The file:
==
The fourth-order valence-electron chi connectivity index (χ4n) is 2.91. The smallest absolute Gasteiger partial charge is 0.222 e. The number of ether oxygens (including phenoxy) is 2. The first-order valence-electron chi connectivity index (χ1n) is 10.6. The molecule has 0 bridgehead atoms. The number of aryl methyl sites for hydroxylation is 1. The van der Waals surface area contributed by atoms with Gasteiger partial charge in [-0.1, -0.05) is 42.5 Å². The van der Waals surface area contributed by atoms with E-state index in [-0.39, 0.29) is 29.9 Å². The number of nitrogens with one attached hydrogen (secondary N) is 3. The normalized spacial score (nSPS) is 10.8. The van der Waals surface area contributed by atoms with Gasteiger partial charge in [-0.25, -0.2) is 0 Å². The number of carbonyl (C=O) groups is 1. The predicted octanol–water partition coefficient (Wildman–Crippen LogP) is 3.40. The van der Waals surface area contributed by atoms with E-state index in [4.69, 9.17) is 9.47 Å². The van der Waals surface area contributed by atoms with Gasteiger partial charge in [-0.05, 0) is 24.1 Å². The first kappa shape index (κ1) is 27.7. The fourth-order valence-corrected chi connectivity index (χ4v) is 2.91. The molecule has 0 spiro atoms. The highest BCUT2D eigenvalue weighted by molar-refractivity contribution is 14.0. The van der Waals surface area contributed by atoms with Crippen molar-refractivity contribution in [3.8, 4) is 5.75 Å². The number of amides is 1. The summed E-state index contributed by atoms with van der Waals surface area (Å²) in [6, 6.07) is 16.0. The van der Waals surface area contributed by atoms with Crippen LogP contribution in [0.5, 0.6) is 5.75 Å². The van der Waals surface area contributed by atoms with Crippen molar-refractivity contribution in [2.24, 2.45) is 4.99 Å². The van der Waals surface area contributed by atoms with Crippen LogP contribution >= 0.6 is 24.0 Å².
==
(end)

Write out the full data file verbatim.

The fourth-order valence-electron chi connectivity index (χ4n) is 2.91. The smallest absolute Gasteiger partial charge is 0.222 e. The number of ether oxygens (including phenoxy) is 2. The first-order valence-electron chi connectivity index (χ1n) is 10.6. The molecule has 0 bridgehead atoms. The number of aryl methyl sites for hydroxylation is 1. The van der Waals surface area contributed by atoms with Gasteiger partial charge in [-0.1, -0.05) is 42.5 Å². The van der Waals surface area contributed by atoms with E-state index in [-0.39, 0.29) is 29.9 Å². The number of nitrogens with one attached hydrogen (secondary N) is 3. The normalized spacial score (nSPS) is 10.8. The van der Waals surface area contributed by atoms with Gasteiger partial charge in [-0.25, -0.2) is 0 Å². The number of carbonyl (C=O) groups is 1. The predicted octanol–water partition coefficient (Wildman–Crippen LogP) is 3.40. The van der Waals surface area contributed by atoms with E-state index in [4.69, 9.17) is 9.47 Å². The van der Waals surface area contributed by atoms with Gasteiger partial charge in [-0.05, 0) is 24.1 Å². The first kappa shape index (κ1) is 27.7. The fourth-order valence-corrected chi connectivity index (χ4v) is 2.91. The molecule has 0 spiro atoms. The highest BCUT2D eigenvalue weighted by molar-refractivity contribution is 14.0. The van der Waals surface area contributed by atoms with Crippen molar-refractivity contribution in [3.8, 4) is 5.75 Å². The number of amides is 1. The summed E-state index contributed by atoms with van der Waals surface area (Å²) in [6, 6.07) is 16.0. The van der Waals surface area contributed by atoms with Crippen LogP contribution in [0.5, 0.6) is 5.75 Å². The van der Waals surface area contributed by atoms with Crippen molar-refractivity contribution in [2.24, 2.45) is 4.99 Å². The van der Waals surface area contributed by atoms with Crippen LogP contribution >= 0.6 is 24.0 Å².